Eagle Tavern Music Hall
Last updated: 16.08.20
mh_eagletavern.jpgAccording to the Internet source given below, the first premises on the site occupied by The Eagle Tavern Music Hall in City Road, Hoxton, were known as the Shepherd and Shepherdess, a tea garden. It was described in one account of 1802 as being "much frequented in the summer-time by tea parties".
The premises were turned into The Eagle Music Hall providing a varied programme of entertainment and becoming a popular haunt which was known to the famous author Charles Dickens. Later considerably enlarged, it became the Grecian Theatre and was the venue of the 14-year old Marie Lloyd. It is said that she and her siblings, amongst them Fanny Wood, enchanted with music hall going so, haunted the place as children where their father worked as a waiter.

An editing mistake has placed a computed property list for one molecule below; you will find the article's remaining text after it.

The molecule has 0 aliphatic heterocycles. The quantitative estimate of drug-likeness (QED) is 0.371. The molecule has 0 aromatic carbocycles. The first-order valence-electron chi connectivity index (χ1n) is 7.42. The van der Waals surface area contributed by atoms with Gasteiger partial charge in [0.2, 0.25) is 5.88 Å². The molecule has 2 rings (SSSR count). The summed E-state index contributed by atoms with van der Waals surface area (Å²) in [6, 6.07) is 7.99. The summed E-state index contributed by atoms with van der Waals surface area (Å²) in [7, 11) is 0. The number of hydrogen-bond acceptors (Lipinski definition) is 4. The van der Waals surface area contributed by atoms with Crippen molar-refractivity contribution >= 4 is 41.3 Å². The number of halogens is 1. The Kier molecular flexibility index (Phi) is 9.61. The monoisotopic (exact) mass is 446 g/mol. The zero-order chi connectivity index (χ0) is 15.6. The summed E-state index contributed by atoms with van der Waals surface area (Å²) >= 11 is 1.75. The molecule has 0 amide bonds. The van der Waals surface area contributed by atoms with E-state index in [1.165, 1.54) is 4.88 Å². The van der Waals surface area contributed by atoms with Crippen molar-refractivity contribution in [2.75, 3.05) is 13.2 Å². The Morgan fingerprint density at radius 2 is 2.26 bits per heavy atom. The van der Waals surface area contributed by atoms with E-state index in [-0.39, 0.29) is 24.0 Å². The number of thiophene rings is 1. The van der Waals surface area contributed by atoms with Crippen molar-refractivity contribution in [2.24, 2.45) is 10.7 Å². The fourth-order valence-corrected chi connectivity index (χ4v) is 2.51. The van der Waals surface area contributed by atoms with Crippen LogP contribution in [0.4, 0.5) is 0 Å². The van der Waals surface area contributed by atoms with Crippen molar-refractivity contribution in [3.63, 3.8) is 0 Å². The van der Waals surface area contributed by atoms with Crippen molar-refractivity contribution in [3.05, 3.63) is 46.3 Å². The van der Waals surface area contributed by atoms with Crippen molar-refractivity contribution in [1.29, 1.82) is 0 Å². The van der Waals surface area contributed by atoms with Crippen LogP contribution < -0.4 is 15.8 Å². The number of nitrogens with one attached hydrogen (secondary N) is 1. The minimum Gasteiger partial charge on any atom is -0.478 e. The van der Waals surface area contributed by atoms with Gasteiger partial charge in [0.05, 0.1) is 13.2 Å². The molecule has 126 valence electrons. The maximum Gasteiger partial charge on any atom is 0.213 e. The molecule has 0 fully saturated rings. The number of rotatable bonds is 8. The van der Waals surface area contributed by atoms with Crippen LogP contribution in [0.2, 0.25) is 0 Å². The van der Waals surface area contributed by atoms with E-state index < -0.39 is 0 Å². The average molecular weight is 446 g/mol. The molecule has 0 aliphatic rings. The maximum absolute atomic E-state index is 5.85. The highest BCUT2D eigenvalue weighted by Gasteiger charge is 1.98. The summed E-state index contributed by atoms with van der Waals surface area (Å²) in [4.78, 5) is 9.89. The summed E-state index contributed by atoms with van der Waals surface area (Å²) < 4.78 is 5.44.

In 1884 the building and the site were purchased by General Booth for a centre for the Salvation Army and finally demolished in 1901. The present pub was built in the same year.
Interestingly, for me that is, due to its dubious reputation and closeness to a red-light district it provided the inspiration of the well-known nursery rhyme:
  • Up and down the City Road
  • In and out the Eagle
  • That's the way the money goes
  • Pop! Goes the weasel
url15.gif Eagle Tavern, City Road Description by Know Your London  
url15.gif Royal Grecian Theatre Description by wikipedia.org.